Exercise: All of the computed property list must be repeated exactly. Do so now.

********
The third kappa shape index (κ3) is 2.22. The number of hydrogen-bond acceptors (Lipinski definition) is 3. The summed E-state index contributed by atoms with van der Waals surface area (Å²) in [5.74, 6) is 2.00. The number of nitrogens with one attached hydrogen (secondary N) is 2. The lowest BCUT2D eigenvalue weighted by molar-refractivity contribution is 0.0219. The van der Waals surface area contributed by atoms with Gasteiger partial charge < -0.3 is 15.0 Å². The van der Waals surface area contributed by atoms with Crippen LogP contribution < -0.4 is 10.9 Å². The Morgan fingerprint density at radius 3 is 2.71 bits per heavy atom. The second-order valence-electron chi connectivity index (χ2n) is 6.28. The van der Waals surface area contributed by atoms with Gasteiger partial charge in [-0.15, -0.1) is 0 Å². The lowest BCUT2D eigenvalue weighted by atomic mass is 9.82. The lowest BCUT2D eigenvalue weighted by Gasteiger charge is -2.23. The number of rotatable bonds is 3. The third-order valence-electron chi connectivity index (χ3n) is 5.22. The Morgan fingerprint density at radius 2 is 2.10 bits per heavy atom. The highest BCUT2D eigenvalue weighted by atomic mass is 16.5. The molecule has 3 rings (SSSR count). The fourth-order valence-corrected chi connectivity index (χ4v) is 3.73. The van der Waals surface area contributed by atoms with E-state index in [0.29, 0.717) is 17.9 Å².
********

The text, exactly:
The third kappa shape index (κ3) is 2.22. The number of hydrogen-bond acceptors (Lipinski definition) is 3. The summed E-state index contributed by atoms with van der Waals surface area (Å²) in [5.74, 6) is 2.00. The number of nitrogens with one attached hydrogen (secondary N) is 2. The lowest BCUT2D eigenvalue weighted by molar-refractivity contribution is 0.0219. The van der Waals surface area contributed by atoms with Gasteiger partial charge < -0.3 is 15.0 Å². The van der Waals surface area contributed by atoms with Crippen LogP contribution < -0.4 is 10.9 Å². The Morgan fingerprint density at radius 3 is 2.71 bits per heavy atom. The second-order valence-electron chi connectivity index (χ2n) is 6.28. The van der Waals surface area contributed by atoms with Gasteiger partial charge in [-0.15, -0.1) is 0 Å². The lowest BCUT2D eigenvalue weighted by atomic mass is 9.82. The lowest BCUT2D eigenvalue weighted by Gasteiger charge is -2.23. The number of rotatable bonds is 3. The third-order valence-electron chi connectivity index (χ3n) is 5.22. The Morgan fingerprint density at radius 2 is 2.10 bits per heavy atom. The highest BCUT2D eigenvalue weighted by atomic mass is 16.5. The molecule has 3 rings (SSSR count). The fourth-order valence-corrected chi connectivity index (χ4v) is 3.73. The van der Waals surface area contributed by atoms with E-state index in [0.29, 0.717) is 17.9 Å².